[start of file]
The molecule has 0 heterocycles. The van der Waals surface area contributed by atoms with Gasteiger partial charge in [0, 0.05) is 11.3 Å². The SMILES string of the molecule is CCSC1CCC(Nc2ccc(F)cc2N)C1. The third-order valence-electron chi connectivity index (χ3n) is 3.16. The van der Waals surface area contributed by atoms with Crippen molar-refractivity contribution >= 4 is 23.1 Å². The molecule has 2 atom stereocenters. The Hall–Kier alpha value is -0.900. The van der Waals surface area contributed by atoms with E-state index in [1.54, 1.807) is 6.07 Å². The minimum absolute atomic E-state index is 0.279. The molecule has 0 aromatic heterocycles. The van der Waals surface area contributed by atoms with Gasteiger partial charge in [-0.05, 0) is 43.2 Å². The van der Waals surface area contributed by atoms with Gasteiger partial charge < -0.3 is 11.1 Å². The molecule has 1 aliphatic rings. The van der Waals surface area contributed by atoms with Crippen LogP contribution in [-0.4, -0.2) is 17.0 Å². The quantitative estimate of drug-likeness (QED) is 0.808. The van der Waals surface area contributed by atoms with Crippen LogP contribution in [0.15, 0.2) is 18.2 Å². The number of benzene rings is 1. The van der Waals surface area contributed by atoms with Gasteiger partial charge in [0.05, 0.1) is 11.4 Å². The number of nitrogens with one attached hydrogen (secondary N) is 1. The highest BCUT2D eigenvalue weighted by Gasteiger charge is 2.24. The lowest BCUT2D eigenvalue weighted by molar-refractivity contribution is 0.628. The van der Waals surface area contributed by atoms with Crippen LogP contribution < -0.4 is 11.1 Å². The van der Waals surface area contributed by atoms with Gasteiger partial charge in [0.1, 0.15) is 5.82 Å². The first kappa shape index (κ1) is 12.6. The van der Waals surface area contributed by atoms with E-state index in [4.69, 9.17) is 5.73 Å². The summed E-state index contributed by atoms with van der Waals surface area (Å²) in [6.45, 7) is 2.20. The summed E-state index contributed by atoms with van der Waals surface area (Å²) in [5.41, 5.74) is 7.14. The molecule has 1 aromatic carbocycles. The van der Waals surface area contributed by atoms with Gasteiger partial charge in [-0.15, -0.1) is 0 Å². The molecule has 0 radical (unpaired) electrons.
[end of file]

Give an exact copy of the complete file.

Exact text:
The molecule has 0 heterocycles. The van der Waals surface area contributed by atoms with Gasteiger partial charge in [0, 0.05) is 11.3 Å². The SMILES string of the molecule is CCSC1CCC(Nc2ccc(F)cc2N)C1. The third-order valence-electron chi connectivity index (χ3n) is 3.16. The van der Waals surface area contributed by atoms with Crippen molar-refractivity contribution >= 4 is 23.1 Å². The molecule has 2 atom stereocenters. The Hall–Kier alpha value is -0.900. The van der Waals surface area contributed by atoms with E-state index in [1.54, 1.807) is 6.07 Å². The minimum absolute atomic E-state index is 0.279. The molecule has 0 aromatic heterocycles. The van der Waals surface area contributed by atoms with Gasteiger partial charge in [-0.05, 0) is 43.2 Å². The van der Waals surface area contributed by atoms with Gasteiger partial charge < -0.3 is 11.1 Å². The molecule has 1 aliphatic rings. The van der Waals surface area contributed by atoms with Crippen LogP contribution in [-0.4, -0.2) is 17.0 Å². The quantitative estimate of drug-likeness (QED) is 0.808. The van der Waals surface area contributed by atoms with Crippen LogP contribution in [0.15, 0.2) is 18.2 Å². The number of benzene rings is 1. The van der Waals surface area contributed by atoms with Gasteiger partial charge in [0.05, 0.1) is 11.4 Å². The number of nitrogens with one attached hydrogen (secondary N) is 1. The highest BCUT2D eigenvalue weighted by Gasteiger charge is 2.24. The lowest BCUT2D eigenvalue weighted by molar-refractivity contribution is 0.628. The van der Waals surface area contributed by atoms with Crippen LogP contribution < -0.4 is 11.1 Å². The van der Waals surface area contributed by atoms with Gasteiger partial charge in [0.1, 0.15) is 5.82 Å². The first kappa shape index (κ1) is 12.6. The van der Waals surface area contributed by atoms with E-state index in [4.69, 9.17) is 5.73 Å². The summed E-state index contributed by atoms with van der Waals surface area (Å²) in [6.45, 7) is 2.20. The summed E-state index contributed by atoms with van der Waals surface area (Å²) in [5.41, 5.74) is 7.14. The molecule has 1 aromatic carbocycles. The van der Waals surface area contributed by atoms with Gasteiger partial charge in [-0.15, -0.1) is 0 Å². The molecule has 0 radical (unpaired) electrons.